The Dove Effect: Ogilvy on Positioning
How to Produce Advertising that Sells
“This curious verb is in great favor among marketing experts, but no two of them agree what it means. My own definition is ‘what the product does and who it is for.’”
Ogilvy’s definition of ‘positioning’ addresses the primary use of the product and the intended consumer. Essentially, his version of positioning emphasizes product differentiation. Positioning, therefore, causes similar products to serve different purposes.
In chapter 6 of Ogilvy On Advertising, there is an anecdote about when Ogilvy began working with his client, the head of the Government of Puerto Rico, Ted Moscoso. On their first day of working together, Moscoso said to Ogilvy “Before we start advertising, we have to decide what we want Puerto Rico to become. A bridge between Latin America and the United States? An oasis of old Spanish culture? A modern industrial park?” Puerto Rico will be the same country no matter how you spin it, but the point is that you can spin it — and that is the concept of positioning.
My favorite example of brilliant positioning on part of Ogilvy is his framing of Dove soap. Rather than positioning Dove as a detergent bar for men with dirty hands, Ogilvy decided to position the soap as a beauty bar for women with dry skin. The product can be used for either purpose, but the association the consumer has with the product relies on the advertisements.
The above ad clearly targets women and emphasizes the moisturizing quality of the soap rather than its cleansing quality. Positioning can change a product that is otherwise neutral.
In terms of positioning, while 1950’s advertising mostly focused on product differentiation, today, a more consumer-focused approach has been adopted by most modern marketing strategists. The goal of this new wave of advertising is to deliver relevant messages that engage with specific audiences. In the 1950’s, Ogilvy thought about what made Dove soap different from its competitors and decided the positioning from there. Today, Dove would look at what market segment they are targeting and then discuss positioning. In short, I would argue that modern advertising is more about “What does the consumer want?” rather than “How do we make this product different than the rest of the market?” Obviously, both elements are important and taken into account, but the slight shift in primary focus makes all of the difference.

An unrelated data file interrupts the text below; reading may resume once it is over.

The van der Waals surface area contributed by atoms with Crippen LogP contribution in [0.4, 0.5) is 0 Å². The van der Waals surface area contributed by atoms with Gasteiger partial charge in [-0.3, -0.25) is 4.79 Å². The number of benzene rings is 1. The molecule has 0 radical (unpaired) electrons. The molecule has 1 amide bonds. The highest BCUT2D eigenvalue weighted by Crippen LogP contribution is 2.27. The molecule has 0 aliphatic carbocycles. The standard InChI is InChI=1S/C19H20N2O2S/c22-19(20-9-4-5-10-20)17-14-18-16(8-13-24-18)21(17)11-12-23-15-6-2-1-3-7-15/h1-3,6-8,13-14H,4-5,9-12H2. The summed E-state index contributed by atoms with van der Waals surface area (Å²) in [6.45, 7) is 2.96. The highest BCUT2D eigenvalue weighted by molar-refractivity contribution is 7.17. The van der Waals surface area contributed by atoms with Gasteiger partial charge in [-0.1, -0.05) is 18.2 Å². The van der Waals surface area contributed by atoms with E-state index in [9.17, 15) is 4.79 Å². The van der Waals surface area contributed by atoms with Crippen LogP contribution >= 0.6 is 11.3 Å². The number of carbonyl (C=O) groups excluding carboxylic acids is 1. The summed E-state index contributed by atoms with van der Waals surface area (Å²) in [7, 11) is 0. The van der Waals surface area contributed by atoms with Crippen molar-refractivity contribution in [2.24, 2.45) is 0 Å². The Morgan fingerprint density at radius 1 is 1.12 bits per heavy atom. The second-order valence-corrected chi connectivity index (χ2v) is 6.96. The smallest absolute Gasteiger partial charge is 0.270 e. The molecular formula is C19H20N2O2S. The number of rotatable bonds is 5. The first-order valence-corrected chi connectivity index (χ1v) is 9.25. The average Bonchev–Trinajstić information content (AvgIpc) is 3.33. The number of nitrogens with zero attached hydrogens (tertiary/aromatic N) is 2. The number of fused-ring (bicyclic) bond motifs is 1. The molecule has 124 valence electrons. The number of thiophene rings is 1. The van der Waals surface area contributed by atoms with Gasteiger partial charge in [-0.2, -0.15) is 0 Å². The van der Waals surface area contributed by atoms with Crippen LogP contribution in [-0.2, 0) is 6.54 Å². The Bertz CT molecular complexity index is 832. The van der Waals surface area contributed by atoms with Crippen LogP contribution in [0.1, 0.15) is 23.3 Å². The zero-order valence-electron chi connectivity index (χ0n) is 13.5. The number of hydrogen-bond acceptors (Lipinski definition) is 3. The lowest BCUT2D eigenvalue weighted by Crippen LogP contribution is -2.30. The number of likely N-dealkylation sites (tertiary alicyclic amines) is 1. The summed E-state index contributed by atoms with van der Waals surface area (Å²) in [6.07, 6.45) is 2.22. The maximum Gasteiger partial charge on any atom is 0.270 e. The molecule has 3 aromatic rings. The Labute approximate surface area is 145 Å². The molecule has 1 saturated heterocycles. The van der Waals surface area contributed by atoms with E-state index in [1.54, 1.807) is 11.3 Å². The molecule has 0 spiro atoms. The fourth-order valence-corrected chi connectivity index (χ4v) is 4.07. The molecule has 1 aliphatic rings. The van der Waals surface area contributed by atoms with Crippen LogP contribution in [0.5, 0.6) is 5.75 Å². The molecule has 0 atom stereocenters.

Dove is still a mammoth in the advertising world. Their current ‘Real Beauty’ campaign has been running for the last 12 years. In line with this new wave of advertising, this campaign can be categorized as user-first instead of product-first. Dove’s website states the following vision for the campaign: “Imagine a World Where Beauty is a Source of Confidence, Not Anxiety.” This objective is clearly attempting to define a movement that targets a specific audience, NOT a product-oriented campaign. The ad featured below is a prime example of this strategy.
The campaign has pivoted towards ‘redefining beauty’ as per consumer interest and away from the product itself. Despite this shift, Ogilvy’s original positioning of the soap bar as a beauty product has not changed in 60 years. This is what I refer to as the Dove Effect — the positioning is sticky even with shifts in focus.
As a last comment on positioning, I would like to discuss an ad created not by Ogilvy, but another giant in advertising — Bill Bernbach. It would be a true shame to speak about positioning without talking about the case of the Volkswagen beetle.
The 1950’s are frequently referred to as the heyday of the American automotive industry. Sports cars were just becoming relevant and big, loud, powerful cars were praised. And then there was the VW beetle. The last way anyone would ever describe the beetle is with any of those previous adjectives. The beetle was small and kind of goofy looking. It was definitely not anything like the desirable cars of the 1950’s. That is until Bill Bernbach positioned this car as anti-establishment — a sort of against-the-grain, hipster car. Ogilvy commented the following regarding this campaign:
“To advertise a car that looked like an orthopedic boot would have defeated me. But Bill Bernbach and his merry men positioned Volkswagen as a protest against the vulgarity of Detroit cars in those days thereby making the beetle a cult among those Americans who eschew conspicuous consumption.”
Ultimately, it was the brilliant positioning that changed the VW beetle from being a small, dorky car to a larger than life statement.
This is the power of positioning.